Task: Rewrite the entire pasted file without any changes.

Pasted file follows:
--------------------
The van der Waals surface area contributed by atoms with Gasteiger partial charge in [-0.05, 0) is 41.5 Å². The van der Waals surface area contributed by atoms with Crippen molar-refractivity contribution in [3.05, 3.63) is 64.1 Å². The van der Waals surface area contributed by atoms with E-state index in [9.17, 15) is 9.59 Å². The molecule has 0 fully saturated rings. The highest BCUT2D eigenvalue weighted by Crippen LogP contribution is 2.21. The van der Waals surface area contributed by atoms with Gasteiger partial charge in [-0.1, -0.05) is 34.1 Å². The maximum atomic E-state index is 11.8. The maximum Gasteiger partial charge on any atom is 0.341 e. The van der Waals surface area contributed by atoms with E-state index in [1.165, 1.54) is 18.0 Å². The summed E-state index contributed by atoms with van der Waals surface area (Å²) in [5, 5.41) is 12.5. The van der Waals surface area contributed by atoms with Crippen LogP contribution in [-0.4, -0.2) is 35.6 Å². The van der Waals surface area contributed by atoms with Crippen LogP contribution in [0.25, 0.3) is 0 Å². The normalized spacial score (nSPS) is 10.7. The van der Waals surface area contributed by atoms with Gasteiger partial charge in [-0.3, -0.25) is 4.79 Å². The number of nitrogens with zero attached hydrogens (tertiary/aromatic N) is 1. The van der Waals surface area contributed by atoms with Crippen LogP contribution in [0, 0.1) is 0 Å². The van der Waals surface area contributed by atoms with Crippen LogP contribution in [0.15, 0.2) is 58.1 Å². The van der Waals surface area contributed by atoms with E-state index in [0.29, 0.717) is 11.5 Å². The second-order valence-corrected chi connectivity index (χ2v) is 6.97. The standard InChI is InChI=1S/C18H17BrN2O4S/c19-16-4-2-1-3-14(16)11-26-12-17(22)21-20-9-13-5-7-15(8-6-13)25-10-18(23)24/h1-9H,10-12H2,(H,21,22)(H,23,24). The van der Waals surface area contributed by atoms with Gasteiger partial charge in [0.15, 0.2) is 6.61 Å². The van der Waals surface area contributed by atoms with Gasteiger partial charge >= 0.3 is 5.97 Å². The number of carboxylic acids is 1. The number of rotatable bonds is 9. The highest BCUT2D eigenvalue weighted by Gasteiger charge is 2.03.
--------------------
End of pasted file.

The van der Waals surface area contributed by atoms with Gasteiger partial charge in [-0.05, 0) is 41.5 Å². The van der Waals surface area contributed by atoms with Crippen molar-refractivity contribution in [3.05, 3.63) is 64.1 Å². The van der Waals surface area contributed by atoms with E-state index in [9.17, 15) is 9.59 Å². The molecule has 0 fully saturated rings. The highest BCUT2D eigenvalue weighted by Crippen LogP contribution is 2.21. The van der Waals surface area contributed by atoms with Gasteiger partial charge in [-0.1, -0.05) is 34.1 Å². The maximum atomic E-state index is 11.8. The maximum Gasteiger partial charge on any atom is 0.341 e. The van der Waals surface area contributed by atoms with E-state index in [1.165, 1.54) is 18.0 Å². The summed E-state index contributed by atoms with van der Waals surface area (Å²) in [5, 5.41) is 12.5. The van der Waals surface area contributed by atoms with Crippen LogP contribution in [-0.4, -0.2) is 35.6 Å². The van der Waals surface area contributed by atoms with Crippen LogP contribution in [0.25, 0.3) is 0 Å². The normalized spacial score (nSPS) is 10.7. The van der Waals surface area contributed by atoms with Gasteiger partial charge in [-0.3, -0.25) is 4.79 Å². The number of nitrogens with zero attached hydrogens (tertiary/aromatic N) is 1. The van der Waals surface area contributed by atoms with Crippen LogP contribution in [0, 0.1) is 0 Å². The van der Waals surface area contributed by atoms with Crippen LogP contribution in [0.15, 0.2) is 58.1 Å². The van der Waals surface area contributed by atoms with E-state index in [0.29, 0.717) is 11.5 Å². The second-order valence-corrected chi connectivity index (χ2v) is 6.97. The standard InChI is InChI=1S/C18H17BrN2O4S/c19-16-4-2-1-3-14(16)11-26-12-17(22)21-20-9-13-5-7-15(8-6-13)25-10-18(23)24/h1-9H,10-12H2,(H,21,22)(H,23,24). The van der Waals surface area contributed by atoms with Gasteiger partial charge in [0.15, 0.2) is 6.61 Å². The van der Waals surface area contributed by atoms with Gasteiger partial charge >= 0.3 is 5.97 Å². The number of carboxylic acids is 1. The number of rotatable bonds is 9. The highest BCUT2D eigenvalue weighted by Gasteiger charge is 2.03.